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Henri Matisse : Contre vents et marées, peinture et livres illustrés de 1939 à 1943 Relié – 1 décembre 1996
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Commentaires client les plus utiles sur Amazon.com
Amazon.com: 1 commentaires
Very Hard-to-Find but Exceptionally Beautiful Book
22 février 2006 - Publié sur Amazon.com
5 personnes ont trouvé cela utile.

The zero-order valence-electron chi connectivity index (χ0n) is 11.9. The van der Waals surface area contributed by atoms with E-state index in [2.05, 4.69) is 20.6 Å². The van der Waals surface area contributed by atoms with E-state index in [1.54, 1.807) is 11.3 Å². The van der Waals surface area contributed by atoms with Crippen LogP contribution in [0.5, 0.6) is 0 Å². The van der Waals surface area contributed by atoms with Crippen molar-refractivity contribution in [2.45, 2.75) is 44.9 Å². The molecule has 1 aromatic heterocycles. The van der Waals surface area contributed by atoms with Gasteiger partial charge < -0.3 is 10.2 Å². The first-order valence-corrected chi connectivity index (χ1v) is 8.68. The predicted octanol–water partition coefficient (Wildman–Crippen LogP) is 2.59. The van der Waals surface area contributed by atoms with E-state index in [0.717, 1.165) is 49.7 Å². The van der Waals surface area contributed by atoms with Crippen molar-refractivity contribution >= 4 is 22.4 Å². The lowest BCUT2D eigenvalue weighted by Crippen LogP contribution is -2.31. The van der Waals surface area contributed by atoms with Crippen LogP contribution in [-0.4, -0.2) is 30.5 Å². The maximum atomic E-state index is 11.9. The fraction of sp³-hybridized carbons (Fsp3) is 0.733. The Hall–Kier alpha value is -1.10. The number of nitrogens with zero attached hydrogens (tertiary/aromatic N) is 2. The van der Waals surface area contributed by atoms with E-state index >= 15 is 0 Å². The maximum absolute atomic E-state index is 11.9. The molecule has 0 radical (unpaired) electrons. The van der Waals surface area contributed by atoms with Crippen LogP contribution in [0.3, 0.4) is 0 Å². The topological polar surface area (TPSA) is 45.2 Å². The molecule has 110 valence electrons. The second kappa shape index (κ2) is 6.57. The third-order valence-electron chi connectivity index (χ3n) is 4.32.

All true admirers of French artist Henri Matisse should take the time to acquire (or at least look at) this very rare volume. One of the most beautiful art books ever published in France (and in this reviewer's opinion, the most beautiful book ever published on this artist), "Contre Vents et Marees" (meaning, "Against Winds and Storms") is the most extensive work to date on Matisse's work during the period of his so-called "Second Life," of the early 1940s - the period when he not only executed some of his most extraordinary paintings, but also completed the famous "Themes and Variations" suite of drawings as well as beginning work on the "Jazz" suite of paper cut-outs. The author (who died in 1998 at the age of 87) was a 20-year-old White Russian immigrant living in Paris when she met the man who would change her life and make her face immortal in 20th century art. A chance meeting on a Paris bus with another Russian immigrant led her to Matisse's door. Taken on as a temporary studio assistant, she at first only worked for Henri Matisse for a few weeks before being formally engaged as a live-in nursemaid, secretary and companion to Madame Amelie Matisse. At this time, Matisse apparently ceased to take any interest in her. About a year into her employment, she was standing on a stool in Matisse's library getting some books off the shelves for his invalid wife's reading pleasure, when the artist suddenly said, "Stop. Don't move!" and drew a few quick sketches of her for his own pleasure. And thus began one of the most fascinating artist-model relationships of the 20th century. By 1935, Miss Delectorskaya was Matisse's regular model, posing for such famous works as the highly simplified "Pink Nude." As the thirties wound on, her status in the household gradually altered as Matisse himself placed more and more responsibility on her young and lovely shoulders. By 1939, Miss Delectorskaya was Matisse's regular model, studio assistant, and general factotum and had no further contact with Matisse's wife. By 1940, Matisse and his wife had formally separated, and Miss Delectorskaya was elevated to the official position of Matisse's housekeeper among her other duties, becoming known among Matisse's servants and relations as "Madame Lydia." Madame Lydia would remain by Matisse's side until his death in 1954, exercising all the functions of a wife for the great artist, and enabling him to devote himself totally to his art. Without her, the great flowering of Matisse's art in the 1940s would never have occurred, and the world would have been much the poorer. In this book, Madame Lydia assembles literary and photographic documentation to reconstruct Matisse's life and work during the turbulent years of 1939-1943. All of Matisse's paintings, drawings, book illustrations and engravings which he produced during this period are published in this book, many in full-page color plates. In addition, many color and duotone photographs of Matisse's rooms, props and household are reproduced. For Matisse scholars, this book is a treasure trove of information about a rather under-appreciated period of his life and oeuvre. Physically, the book is a joy to behold - the standard of reproduction is the highest I have ever seen, the paper is heavy, glossy and acid-free, and the design and layout are second to none. Although the text (which contains many insights into Matisse's daily life, working methods, and practice, along with the amazing adventure story of his flight in "the Exodus" after the declaration of war in September 1939) is in French, it is the pictures that tell the story. Madame Lydia's visage was worthy of immoralization in art - her perfect oval face, long blue eyes, flawless complexion and brunette locks occur over and over again throughout the works themselves, like 1939's "Music" and the Themes and Variations drawings from 1941. Here, one sees the true meaning of artistic inspiration and collaboration. Her beauty made Matisse reach deeper into himself to produce works of unprecedented grace and elegance in a dark era of war and massacre. Whether or not Madame Lydia and Matisse were lovers in a physical sense is unknown, but the love that grew up between them brought great art into the world, and thus, all who love great art should find this book.